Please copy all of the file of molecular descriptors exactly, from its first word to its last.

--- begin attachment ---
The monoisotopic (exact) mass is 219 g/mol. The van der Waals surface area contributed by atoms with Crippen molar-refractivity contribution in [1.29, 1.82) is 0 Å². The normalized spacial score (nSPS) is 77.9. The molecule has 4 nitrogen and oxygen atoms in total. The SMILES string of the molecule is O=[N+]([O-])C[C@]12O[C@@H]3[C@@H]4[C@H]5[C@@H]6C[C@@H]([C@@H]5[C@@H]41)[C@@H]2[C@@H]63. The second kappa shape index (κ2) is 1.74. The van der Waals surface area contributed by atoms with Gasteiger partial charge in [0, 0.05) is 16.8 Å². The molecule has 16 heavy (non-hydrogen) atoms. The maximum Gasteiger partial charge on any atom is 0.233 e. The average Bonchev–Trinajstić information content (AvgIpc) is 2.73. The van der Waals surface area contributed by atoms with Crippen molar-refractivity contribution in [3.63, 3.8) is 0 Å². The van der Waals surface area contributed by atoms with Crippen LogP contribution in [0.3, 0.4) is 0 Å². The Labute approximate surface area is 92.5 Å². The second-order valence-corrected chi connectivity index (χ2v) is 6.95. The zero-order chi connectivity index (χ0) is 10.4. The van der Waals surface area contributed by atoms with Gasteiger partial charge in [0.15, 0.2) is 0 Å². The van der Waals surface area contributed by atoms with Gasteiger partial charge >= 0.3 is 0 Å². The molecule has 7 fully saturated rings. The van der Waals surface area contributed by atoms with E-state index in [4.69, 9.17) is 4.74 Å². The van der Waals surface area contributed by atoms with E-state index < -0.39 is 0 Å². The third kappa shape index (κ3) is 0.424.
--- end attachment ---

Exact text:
The monoisotopic (exact) mass is 219 g/mol. The van der Waals surface area contributed by atoms with Crippen molar-refractivity contribution in [1.29, 1.82) is 0 Å². The normalized spacial score (nSPS) is 77.9. The molecule has 4 nitrogen and oxygen atoms in total. The SMILES string of the molecule is O=[N+]([O-])C[C@]12O[C@@H]3[C@@H]4[C@H]5[C@@H]6C[C@@H]([C@@H]5[C@@H]41)[C@@H]2[C@@H]63. The second kappa shape index (κ2) is 1.74. The van der Waals surface area contributed by atoms with Gasteiger partial charge in [0, 0.05) is 16.8 Å². The molecule has 16 heavy (non-hydrogen) atoms. The maximum Gasteiger partial charge on any atom is 0.233 e. The average Bonchev–Trinajstić information content (AvgIpc) is 2.73. The van der Waals surface area contributed by atoms with Crippen molar-refractivity contribution in [3.63, 3.8) is 0 Å². The van der Waals surface area contributed by atoms with Crippen LogP contribution in [0.3, 0.4) is 0 Å². The Labute approximate surface area is 92.5 Å². The second-order valence-corrected chi connectivity index (χ2v) is 6.95. The zero-order chi connectivity index (χ0) is 10.4. The van der Waals surface area contributed by atoms with Gasteiger partial charge in [0.15, 0.2) is 0 Å². The van der Waals surface area contributed by atoms with Gasteiger partial charge >= 0.3 is 0 Å². The molecule has 7 fully saturated rings. The van der Waals surface area contributed by atoms with E-state index in [4.69, 9.17) is 4.74 Å². The van der Waals surface area contributed by atoms with E-state index < -0.39 is 0 Å². The third kappa shape index (κ3) is 0.424.